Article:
Pan’s sister couldn’t have skipped her fingers over a flute as softly and sensuously as those which danced back and forth along the stretch of my excitement.Touching, teasing, tripling over scintillating streams, she splashed her melody over everything with waves of wonder.
On the blankets spread beneath the inky canopy of a star sprinkled sky, in long silence we gazed up at the heavens.
Like slumber is oft heralded by a gentle dream, it began with a whisper. Perhaps it started earlier, when the two fingers touched the back of my hand. Or maybe it began when I didn’t move it away. I don’t remember.
“So big boy”, the whisper was so quiet it was barely audible, “what about your promise of those other stars?”
I was taken aback. Yes, I had picked up on her double entendre earlier, but everything about my suggestion had hinted at nothing more than flirtatious fun. Stars of the heavens, yes. Of the mind and body. No. Not yet. “Not here, not now.” I murmured.
Her digits rose from the knuckles of my hand. Slowly, delicately, they finger walked up my forearm. In the darkness only their light touch indicating their movement. Was it spider, or insect like? It didn’t matter, their progress was deliberate and steady. Up my arm, over my shoulder. From there they inched down my chest, across the fabric of my shirt. I felt her roll onto her side to extend the saunter of her step, by finger-step, down over my belly, onto my thigh, until her digits reached my knee. Here they paused, before slowly turning to retrace their path. They retraced up my thigh, until they held motionless before the loose opening of my bush leggings.
“So big boy! Are you as bad as you are big?”
“Probably not quite as bad as you.” I whispered.
“No, probably not!” she echoed, “I am a bad girl, a very bad girl”. She hesitated for effect. “I always have been. I love being bad to the bone”.
Inflection points are those moments in life when, due to seemingly innocuous choices, one finds oneself ending in completely different circumstances. If I had risen and left then and there, things may have been different. But I didn’t. So those fingers slowly and surreptitiously crept further into my tunnel, urged on by her lovely naughtiness.
Her lips was so close I could feel the warmth of her breath in my ears, as she whispered her words, which together with her fingers, burrowing under the fabric, were beginning to fan the embers of my fire.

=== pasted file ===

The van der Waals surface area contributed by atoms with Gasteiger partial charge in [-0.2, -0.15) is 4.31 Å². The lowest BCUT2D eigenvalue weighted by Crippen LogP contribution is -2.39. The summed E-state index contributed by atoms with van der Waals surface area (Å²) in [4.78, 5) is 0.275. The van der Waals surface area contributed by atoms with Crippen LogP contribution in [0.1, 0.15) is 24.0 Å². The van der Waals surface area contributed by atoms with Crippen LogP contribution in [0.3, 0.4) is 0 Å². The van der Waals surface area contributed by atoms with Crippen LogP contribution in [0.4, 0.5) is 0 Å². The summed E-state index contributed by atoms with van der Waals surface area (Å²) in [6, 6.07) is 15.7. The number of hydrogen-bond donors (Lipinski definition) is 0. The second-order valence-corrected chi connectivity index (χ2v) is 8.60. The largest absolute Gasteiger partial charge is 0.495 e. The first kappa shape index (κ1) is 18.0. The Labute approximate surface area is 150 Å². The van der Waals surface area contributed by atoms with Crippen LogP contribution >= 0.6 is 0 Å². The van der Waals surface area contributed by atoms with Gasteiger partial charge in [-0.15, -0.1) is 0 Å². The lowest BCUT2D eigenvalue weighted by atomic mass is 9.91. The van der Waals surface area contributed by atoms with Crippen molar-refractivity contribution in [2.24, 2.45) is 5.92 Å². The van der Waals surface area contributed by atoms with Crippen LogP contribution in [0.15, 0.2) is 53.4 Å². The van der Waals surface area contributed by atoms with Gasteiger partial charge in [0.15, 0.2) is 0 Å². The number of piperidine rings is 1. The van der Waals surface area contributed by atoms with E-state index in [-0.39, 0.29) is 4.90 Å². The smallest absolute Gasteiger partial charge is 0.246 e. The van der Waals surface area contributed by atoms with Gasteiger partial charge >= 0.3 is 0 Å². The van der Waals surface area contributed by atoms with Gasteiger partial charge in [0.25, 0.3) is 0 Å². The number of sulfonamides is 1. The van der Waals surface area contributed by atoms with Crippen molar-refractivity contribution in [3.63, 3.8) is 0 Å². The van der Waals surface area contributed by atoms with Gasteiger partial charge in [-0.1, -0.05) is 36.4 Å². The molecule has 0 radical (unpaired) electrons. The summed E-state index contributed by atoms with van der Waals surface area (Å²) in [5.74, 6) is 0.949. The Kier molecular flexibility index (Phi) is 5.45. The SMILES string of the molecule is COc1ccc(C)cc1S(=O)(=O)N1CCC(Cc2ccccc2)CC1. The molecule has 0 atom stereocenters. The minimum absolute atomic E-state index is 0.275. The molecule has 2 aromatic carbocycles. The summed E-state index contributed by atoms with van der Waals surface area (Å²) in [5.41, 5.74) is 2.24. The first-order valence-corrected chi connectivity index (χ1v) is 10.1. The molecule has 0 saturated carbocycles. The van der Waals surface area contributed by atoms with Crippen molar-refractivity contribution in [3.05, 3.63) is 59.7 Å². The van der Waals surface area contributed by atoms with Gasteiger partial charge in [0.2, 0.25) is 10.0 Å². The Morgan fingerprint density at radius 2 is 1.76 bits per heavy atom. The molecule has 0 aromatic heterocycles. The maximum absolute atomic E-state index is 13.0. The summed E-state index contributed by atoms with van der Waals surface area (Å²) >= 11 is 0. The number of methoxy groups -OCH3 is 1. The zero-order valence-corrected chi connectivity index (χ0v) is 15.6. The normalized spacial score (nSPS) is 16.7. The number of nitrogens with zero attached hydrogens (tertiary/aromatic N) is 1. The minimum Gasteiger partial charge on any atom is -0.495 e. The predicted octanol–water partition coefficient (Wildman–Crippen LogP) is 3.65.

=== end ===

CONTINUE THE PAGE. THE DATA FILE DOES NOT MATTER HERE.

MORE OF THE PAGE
She took my hand and guided it to where she wanted it.
“Touch me there!” She commanded in a soft hiss as her teeth gently gripped the lobe of my ear.
The Garden of Eden with its tree of intoxicating bounty, whose petals I felt had spread like the wings of a night moth, had the nub and nuzzle of it.
At the same time her fingers moved over me with the dexterity of that flute playing nymph, tantalizing, caressing to the brink of mindless euphoria.
“You are a dog, she hissed as I delved. “You want it all on your terms.
“If I am a dog,” I countered, “you are a bitch, a lovely bitch.”
“Thank you!” she giggled softly, “I will take that as a compliment. But now we must make music.”
Later, Lost to time, the Milky Way sprinkled its star dust over our delight like the confetti at a gigantic astral wedding.
It was the dew soaking through the woolen weave of the blanket which woke me. Instead of fluffy comfort, it drooped its damp chill onto my bare limbs. But as yet my refuge had not yet been disturbed by its annoyance.
My reluctance to rouse was a tribute to the primitive comfort of the tufted grass on which our blankets were spread. It had kept us cradled for hours. The chill of the dew was cushioned in my sleepy awareness by the jumbled recollections of the night, mixed with the gentle reassurance of her breathing beside me. These were augmented by the sounds from the grass, the trees and River beyond.
My sporadic blinks up at the dawn sky revealed how its stardust was slowly being swept west by morning maiden’s broom. Gradually after completing her sweeping, she polish the darkness with successive patinas, initially a deep orange blush on the eastern cheeks of the sky, then slowly rubbing through the rainbow on the way to daybreak’s blue.
Somewhere along that progression my attention was drawn to measured footsteps. Too regular to be those of a grazing hippo, it didn’t take long for the source to be resolved. Tucking my head backwards to flip my view of the world upside down, out of the predawn glimmer it was the figure of precious approaching.
A flash of shyness tugged at my emotions, I had been caught consorting with a guest. I mmediately pushed it aside as my pragmatic instincts reasserted themselves.
Precious walked up to where we lay. Squatting down in the way of Africa, with outstretched arms loosely clasped and her elbows resting on her knees, with her quiet voice matching the morning, she greeted me.
“Gidi, before you leave for Mumbwa I need to talk to you urgently.”
Rolling onto my side I propped myself on an elbow, as Lauren roused,. Blinking wide-eyedely she answered Precious’s “Good Morning.”
“What is it about?”
“The word from the village is that one of the scouts on patrol with Moses has been identified as a witch.”